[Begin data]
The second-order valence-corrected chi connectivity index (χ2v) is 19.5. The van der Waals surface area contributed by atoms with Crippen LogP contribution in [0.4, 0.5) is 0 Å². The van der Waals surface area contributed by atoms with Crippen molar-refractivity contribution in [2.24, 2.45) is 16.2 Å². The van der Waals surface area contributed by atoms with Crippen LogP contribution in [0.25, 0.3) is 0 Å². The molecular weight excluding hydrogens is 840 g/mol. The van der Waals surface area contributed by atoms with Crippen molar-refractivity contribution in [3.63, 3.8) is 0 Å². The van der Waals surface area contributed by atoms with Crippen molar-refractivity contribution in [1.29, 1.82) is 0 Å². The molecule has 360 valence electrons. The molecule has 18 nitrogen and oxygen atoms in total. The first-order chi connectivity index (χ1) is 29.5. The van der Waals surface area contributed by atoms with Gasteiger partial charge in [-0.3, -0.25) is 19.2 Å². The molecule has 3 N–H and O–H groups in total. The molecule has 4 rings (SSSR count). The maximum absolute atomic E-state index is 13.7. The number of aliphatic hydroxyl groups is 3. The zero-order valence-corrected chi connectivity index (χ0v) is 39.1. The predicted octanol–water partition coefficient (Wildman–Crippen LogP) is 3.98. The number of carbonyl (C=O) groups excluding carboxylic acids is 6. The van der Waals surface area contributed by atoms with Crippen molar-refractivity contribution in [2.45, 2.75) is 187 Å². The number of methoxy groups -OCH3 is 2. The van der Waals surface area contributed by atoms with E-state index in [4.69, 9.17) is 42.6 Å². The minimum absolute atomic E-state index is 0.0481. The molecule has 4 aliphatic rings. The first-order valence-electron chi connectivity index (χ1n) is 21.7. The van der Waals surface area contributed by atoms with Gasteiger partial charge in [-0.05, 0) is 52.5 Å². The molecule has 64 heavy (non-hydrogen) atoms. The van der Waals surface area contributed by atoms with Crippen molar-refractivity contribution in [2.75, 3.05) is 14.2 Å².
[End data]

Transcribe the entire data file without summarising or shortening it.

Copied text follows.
The second-order valence-corrected chi connectivity index (χ2v) is 19.5. The van der Waals surface area contributed by atoms with Crippen LogP contribution in [0.4, 0.5) is 0 Å². The van der Waals surface area contributed by atoms with Crippen molar-refractivity contribution in [2.24, 2.45) is 16.2 Å². The van der Waals surface area contributed by atoms with Crippen LogP contribution in [0.25, 0.3) is 0 Å². The molecular weight excluding hydrogens is 840 g/mol. The van der Waals surface area contributed by atoms with Crippen molar-refractivity contribution in [3.63, 3.8) is 0 Å². The van der Waals surface area contributed by atoms with Crippen molar-refractivity contribution in [1.29, 1.82) is 0 Å². The molecule has 360 valence electrons. The molecule has 18 nitrogen and oxygen atoms in total. The first-order chi connectivity index (χ1) is 29.5. The van der Waals surface area contributed by atoms with Gasteiger partial charge in [-0.3, -0.25) is 19.2 Å². The molecule has 3 N–H and O–H groups in total. The molecule has 4 rings (SSSR count). The maximum absolute atomic E-state index is 13.7. The number of aliphatic hydroxyl groups is 3. The zero-order valence-corrected chi connectivity index (χ0v) is 39.1. The predicted octanol–water partition coefficient (Wildman–Crippen LogP) is 3.98. The number of carbonyl (C=O) groups excluding carboxylic acids is 6. The van der Waals surface area contributed by atoms with Crippen molar-refractivity contribution in [2.45, 2.75) is 187 Å². The number of methoxy groups -OCH3 is 2. The van der Waals surface area contributed by atoms with E-state index in [4.69, 9.17) is 42.6 Å². The minimum absolute atomic E-state index is 0.0481. The molecule has 4 aliphatic rings. The first-order valence-electron chi connectivity index (χ1n) is 21.7. The van der Waals surface area contributed by atoms with Gasteiger partial charge in [-0.05, 0) is 52.5 Å². The molecule has 64 heavy (non-hydrogen) atoms. The van der Waals surface area contributed by atoms with Crippen molar-refractivity contribution in [2.75, 3.05) is 14.2 Å².